Joshua, God’s holy warrior captain, lost his mentor Moses. But God had a task for him. Would he be equal to it? God assured him that he would:
With his people he should “get ready to cross the Jordan River into the land I am about to give to them—to the Israelites. I will give you every place where you set your foot, as I promised Moses” (Joshua 1:2, 3, NIV). And sure enough, as God promised, He was with Joshua: “Joshua took the entire land, just as the Lord had directed Moses, and he gave it as an inheritance to Israel according to their tribal divisions. Then the land had rest from war” (Joshua 11:23, NIV).
Many Christians today live in hope of a land of rest, indeed, of eternal rest, where we shall rule with God forever (Dan. 2:44; 7:27), in the realm of eternity where the Bible says He lives (Isa. 57:15). Eternity is a concept that stirs both wonder and apprehension. It conveys the alluring mirage of never-ending life while also raising a host of paradoxes and anxieties, such as the fear of boredom, or questions about the linearity of time, or issues on how relational dynamics would carry through.
Eternity was especially puzzling for the ancient Greeks, who wrestled with what they perceived as an issue of eternal regress—the idea that things can’t regress infinitely and therefore there must be a static beginning to everything. Following finite human logic, they arrived at the concept of the Unmoved Mover—a being who moved (or activated) everything else while he himself remained static. Such a being could not partake of temporality (sequence), existing instead in a timeless and spaceless realm where change was impossible because it was incompatible with their static view of divine perfection.1
Unfortunately, this understanding of eternity was integrated into Christianity early on and has persisted throughout the centuries. In this perspective, God was conceived mostly along the lines of an Unmoved Mover: transcendent, remote, impersonal, and without emotions.
By contrast, the personal God of the Bible interacts with His creation within our spatial-temporal dimension. Not only is He unlike the Greek deity, but eternity, His habitation, is spoken of in the Scriptures in temporal language. The Bible presents eternity, including God’s eternity, whether past or future, as a continuum of temporality without end (Gen. 21:33; 1 Chron. 16:36; 29:10; Ps. 41:13; 103:17; 106:48; Job 36:26; Micah 5:2; Heb. 1:12).2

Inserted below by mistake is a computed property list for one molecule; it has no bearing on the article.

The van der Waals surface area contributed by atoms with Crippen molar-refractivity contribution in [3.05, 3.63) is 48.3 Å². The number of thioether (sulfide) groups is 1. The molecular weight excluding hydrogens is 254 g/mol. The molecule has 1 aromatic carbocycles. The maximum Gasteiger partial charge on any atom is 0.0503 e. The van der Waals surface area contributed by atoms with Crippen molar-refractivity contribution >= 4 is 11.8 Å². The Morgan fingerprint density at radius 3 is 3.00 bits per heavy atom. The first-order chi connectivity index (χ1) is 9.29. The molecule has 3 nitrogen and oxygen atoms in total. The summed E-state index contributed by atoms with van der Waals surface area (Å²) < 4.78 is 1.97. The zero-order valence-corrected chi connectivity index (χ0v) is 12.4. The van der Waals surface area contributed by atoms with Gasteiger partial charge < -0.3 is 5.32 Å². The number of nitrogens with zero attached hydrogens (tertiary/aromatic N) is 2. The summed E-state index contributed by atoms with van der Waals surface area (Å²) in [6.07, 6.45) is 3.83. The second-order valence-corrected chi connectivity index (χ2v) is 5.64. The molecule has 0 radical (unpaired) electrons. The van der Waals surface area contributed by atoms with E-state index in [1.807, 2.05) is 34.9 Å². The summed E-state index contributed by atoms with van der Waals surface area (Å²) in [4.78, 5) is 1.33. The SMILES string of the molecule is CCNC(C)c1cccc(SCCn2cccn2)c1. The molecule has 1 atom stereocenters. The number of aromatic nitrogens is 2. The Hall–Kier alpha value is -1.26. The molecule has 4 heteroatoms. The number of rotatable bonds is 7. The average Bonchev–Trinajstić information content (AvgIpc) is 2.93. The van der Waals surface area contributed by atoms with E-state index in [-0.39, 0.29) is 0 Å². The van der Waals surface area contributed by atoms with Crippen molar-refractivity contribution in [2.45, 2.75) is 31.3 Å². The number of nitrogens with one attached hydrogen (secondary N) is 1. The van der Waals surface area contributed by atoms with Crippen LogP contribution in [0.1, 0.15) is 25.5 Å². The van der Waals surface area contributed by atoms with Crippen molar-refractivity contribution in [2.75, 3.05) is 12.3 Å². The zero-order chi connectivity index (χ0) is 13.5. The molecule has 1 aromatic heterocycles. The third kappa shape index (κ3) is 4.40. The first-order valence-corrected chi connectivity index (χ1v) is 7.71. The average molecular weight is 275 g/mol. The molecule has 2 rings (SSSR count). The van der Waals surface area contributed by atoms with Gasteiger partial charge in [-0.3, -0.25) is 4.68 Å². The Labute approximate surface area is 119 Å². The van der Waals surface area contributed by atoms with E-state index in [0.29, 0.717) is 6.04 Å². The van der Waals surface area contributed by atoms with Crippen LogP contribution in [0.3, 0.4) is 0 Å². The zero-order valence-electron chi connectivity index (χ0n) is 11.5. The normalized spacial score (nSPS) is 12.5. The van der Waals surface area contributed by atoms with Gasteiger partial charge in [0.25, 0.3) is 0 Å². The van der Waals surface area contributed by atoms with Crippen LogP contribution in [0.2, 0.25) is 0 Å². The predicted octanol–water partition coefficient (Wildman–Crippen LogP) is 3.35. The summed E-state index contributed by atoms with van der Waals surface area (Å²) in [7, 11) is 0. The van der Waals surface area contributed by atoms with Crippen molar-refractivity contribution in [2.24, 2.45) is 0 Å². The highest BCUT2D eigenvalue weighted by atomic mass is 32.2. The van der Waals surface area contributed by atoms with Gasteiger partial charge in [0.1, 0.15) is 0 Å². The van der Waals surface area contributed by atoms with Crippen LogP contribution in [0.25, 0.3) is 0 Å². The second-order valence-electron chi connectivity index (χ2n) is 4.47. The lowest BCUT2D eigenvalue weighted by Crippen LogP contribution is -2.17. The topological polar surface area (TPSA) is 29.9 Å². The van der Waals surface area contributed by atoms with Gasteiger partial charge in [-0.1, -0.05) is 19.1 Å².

Residues of Greek thinking still make many Christians uncomfortable with the idea of eternal past because it does not make sense to us within the parameters of finite human thought. But our hope for the Second Advent holds a key for understanding the past and overcoming the reductionist thinking, unbiblical view of God as timeless.
Seventh-day Adventists are called Adventist because of our greatest expectation of a future eternity with God in a universe free of sin. In the earth made new we shall be reestablished as landlords in our new home: a land of peace that we will enjoy for an infinite amount of time: the Lord of that kingdom “will reign for ever and ever” (Rev. 11:15, NIV); and we, His citizen-children, will share that forever (Rev. 22:5). Our faith in this promise of an eternal future leads to an equivalent understanding of the past that allows the biblical concept of eternity to inform our image of God: the Bible’s God is temporal, yet without beginning and without end.3 Just as our faith accepts a future eternity (time without end, in our case derived from God), it accepts divine past eternity (time without beginning, dispensing with the unbiblical Unmoved Mover). This eternal God has extended His unending life to us (John 3:16) through the miraculous sacrifice of His Son. Because we believe Him, there will be no end to our sinless existence going forward, after Christ returns to take us to Himself so that where He is we may be also (John 14:1-3).
Revelation 21:1-5, with its declaration on the absolute banishment of sin’s effects—suffering, pain, even sadness and crying, shows how pivotal Christ’s coming is to earth’s history, the re-creation of our planet, and the reestablishment of the universe as a place of wholeness—peace—free of war, strife, and death. Included in the events of His second coming, Christ will annihilate sin and its originator forever in what the Bible calls “the second death” (Rev. 21:8, NIV), irrevocably freeing the entire realm of God’s domain from sin’s destructive presence.